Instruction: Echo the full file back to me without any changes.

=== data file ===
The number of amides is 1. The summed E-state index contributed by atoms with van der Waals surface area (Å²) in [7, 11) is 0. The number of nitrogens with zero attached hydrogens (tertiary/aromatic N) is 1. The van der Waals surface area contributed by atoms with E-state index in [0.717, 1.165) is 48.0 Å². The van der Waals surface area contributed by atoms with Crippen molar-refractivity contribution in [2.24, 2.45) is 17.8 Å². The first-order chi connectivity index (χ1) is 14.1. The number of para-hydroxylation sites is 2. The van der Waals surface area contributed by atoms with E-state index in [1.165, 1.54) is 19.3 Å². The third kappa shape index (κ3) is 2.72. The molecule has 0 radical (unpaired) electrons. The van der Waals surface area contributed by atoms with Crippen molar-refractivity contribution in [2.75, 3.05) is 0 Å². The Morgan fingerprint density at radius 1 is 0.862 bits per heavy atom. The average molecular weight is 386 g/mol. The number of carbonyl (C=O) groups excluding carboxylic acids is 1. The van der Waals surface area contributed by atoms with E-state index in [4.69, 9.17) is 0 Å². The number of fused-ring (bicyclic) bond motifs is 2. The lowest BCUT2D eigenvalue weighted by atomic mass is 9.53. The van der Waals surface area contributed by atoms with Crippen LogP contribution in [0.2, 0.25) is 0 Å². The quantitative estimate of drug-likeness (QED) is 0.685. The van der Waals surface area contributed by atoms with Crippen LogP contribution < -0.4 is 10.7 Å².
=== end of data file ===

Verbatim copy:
The number of amides is 1. The summed E-state index contributed by atoms with van der Waals surface area (Å²) in [7, 11) is 0. The number of nitrogens with zero attached hydrogens (tertiary/aromatic N) is 1. The van der Waals surface area contributed by atoms with E-state index in [0.717, 1.165) is 48.0 Å². The van der Waals surface area contributed by atoms with Crippen molar-refractivity contribution in [2.24, 2.45) is 17.8 Å². The first-order chi connectivity index (χ1) is 14.1. The number of para-hydroxylation sites is 2. The van der Waals surface area contributed by atoms with E-state index in [1.165, 1.54) is 19.3 Å². The third kappa shape index (κ3) is 2.72. The molecule has 0 radical (unpaired) electrons. The van der Waals surface area contributed by atoms with Crippen molar-refractivity contribution in [2.75, 3.05) is 0 Å². The Morgan fingerprint density at radius 1 is 0.862 bits per heavy atom. The average molecular weight is 386 g/mol. The number of carbonyl (C=O) groups excluding carboxylic acids is 1. The van der Waals surface area contributed by atoms with E-state index in [4.69, 9.17) is 0 Å². The number of fused-ring (bicyclic) bond motifs is 2. The lowest BCUT2D eigenvalue weighted by atomic mass is 9.53. The van der Waals surface area contributed by atoms with Crippen LogP contribution in [0.2, 0.25) is 0 Å². The quantitative estimate of drug-likeness (QED) is 0.685. The van der Waals surface area contributed by atoms with Crippen LogP contribution < -0.4 is 10.7 Å².